THE fact that none of these teams have ever met in a World Cup tells you all you need to know. Group C is arguably one of the most open and difficult sections to predict.

A quartet of Colombia, Ivory Coast, Japan and Greece covers just about every continental style going and it will be intriguing to see who progresses past the first round from the flair of Colombia to the athleticism of Ivory Coast and more industrious outfits of Japan and Greece.

Despite a 16-year absence from the tournament, Colombia are the group’s seeds and will be favourites to advance, while Japan come into the tournament as Asian champions. But such is the nature of this group, it would hardly be a sensation if Ivory Coast, Greece – or both – ended up making it through.

Loading article content

Interestingly, none of these four teams have ever been beyond the Round of 16 at a World Cup, and only Colombia and Japan have successfully negotiated the group phase.

The fitness of Radamel Falcao has dominated Colombia’s World Cup buildup, but despite hopes the striker would be fit to play his part in Brazil, coach Jose Peckerman revealed earlier this week that the tournament had come to early for Monaco front man, who suffered knee ligament damage in January.

Without ‘El Tigre’, Colombia still boast a strong attacking line-up including Porto’s highly-rated Jackson Martinez, Teo Gutierrez and Carlos Bacca, while they also have strong foundations in defensive trio Luis Perea, Mario Yepes and AC Milan’s Christian Zapata.

They have put professionalism problems behind under Pekermen and despite their lack of appearances in the last two decades Colombia qualified with relative ease, only two points behind the much-fancied Argentina. They aren’t the only team to book their spot in style, though, with Ivory Coast coming through qualification unbeaten. They have lost just three matches out of 41 since the last World Cup and find themselves with a far bigger opportunity to reach the knock-out stages than in their two previous appearances.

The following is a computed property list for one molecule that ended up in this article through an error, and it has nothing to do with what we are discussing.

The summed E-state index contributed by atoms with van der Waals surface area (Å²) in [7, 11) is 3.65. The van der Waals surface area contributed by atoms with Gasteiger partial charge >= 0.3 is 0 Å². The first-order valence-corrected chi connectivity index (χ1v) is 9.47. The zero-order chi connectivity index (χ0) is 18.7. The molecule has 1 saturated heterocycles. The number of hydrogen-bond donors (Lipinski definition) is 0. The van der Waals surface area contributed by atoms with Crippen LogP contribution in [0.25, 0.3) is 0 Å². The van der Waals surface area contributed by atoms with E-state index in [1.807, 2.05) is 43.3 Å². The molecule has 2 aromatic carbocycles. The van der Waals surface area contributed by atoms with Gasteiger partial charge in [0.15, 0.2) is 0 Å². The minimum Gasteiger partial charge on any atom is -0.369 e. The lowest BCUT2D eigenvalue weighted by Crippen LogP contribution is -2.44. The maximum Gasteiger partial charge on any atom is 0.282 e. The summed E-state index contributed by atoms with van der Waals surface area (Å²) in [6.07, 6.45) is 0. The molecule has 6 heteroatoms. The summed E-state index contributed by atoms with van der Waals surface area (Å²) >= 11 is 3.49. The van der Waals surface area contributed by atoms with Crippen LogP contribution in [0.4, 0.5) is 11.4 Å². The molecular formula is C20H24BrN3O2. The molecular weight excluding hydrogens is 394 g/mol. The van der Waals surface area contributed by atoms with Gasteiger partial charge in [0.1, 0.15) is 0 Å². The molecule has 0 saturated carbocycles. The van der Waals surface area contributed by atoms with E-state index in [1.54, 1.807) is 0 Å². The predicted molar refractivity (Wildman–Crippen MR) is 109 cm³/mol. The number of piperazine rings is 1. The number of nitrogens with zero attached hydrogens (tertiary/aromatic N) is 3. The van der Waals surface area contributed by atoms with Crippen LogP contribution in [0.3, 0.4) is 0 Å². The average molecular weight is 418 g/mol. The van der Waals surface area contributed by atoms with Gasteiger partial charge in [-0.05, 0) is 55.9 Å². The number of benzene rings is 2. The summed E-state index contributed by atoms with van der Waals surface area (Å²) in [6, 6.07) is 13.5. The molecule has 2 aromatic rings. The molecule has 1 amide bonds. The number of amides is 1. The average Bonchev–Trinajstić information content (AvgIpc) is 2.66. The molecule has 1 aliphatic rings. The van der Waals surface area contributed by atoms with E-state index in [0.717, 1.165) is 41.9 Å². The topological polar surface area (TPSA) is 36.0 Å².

In 2006 and 2010, they were in dreaded groups of death, but there is a sense they can do better in what will be the final tournament for many of Les Elephants ‘golden generation’, including former Chelsea striker Didier Drogba.

Their main threat is Yaya Toure and he heads into the tournament on the back of a mouth-watering season which saw him lift the Premier League with Manchester City. Add in a revitalised Gervinho and Ivory Coast have an abundance of attacking skill that is more than capable of winning games. The only question is over a notoriously shaky backline.

It’s hard to predict which Greece will show up. They finished second to Bosnia and Herzegovina in European qualifying with a number of underwhelming perfor mances but in their play-off with Romania they went for it and were rewarded.

As was evident in their shock Euro 2004 win, Greece have an undeniable team spirit and work ethic that will prove difficult to beat, but they lack the quality of other teams in this group.

Like Greece, Japan will be difficult to beat and they have continued to evolve since missing out on the quarter-finals in 2010. They qualified comfortably and have won the Asian Cup so preparation has been promising.

Few teams will outdo Japan in terms of possession and they have attacking trio Keisuke Honda, Shinji Kagawa and Shinji Okazaki to create chances, but against the athleticism and flair of Ivory Coast and Colombia, they will be susceptible at the back, particularly from set pieces.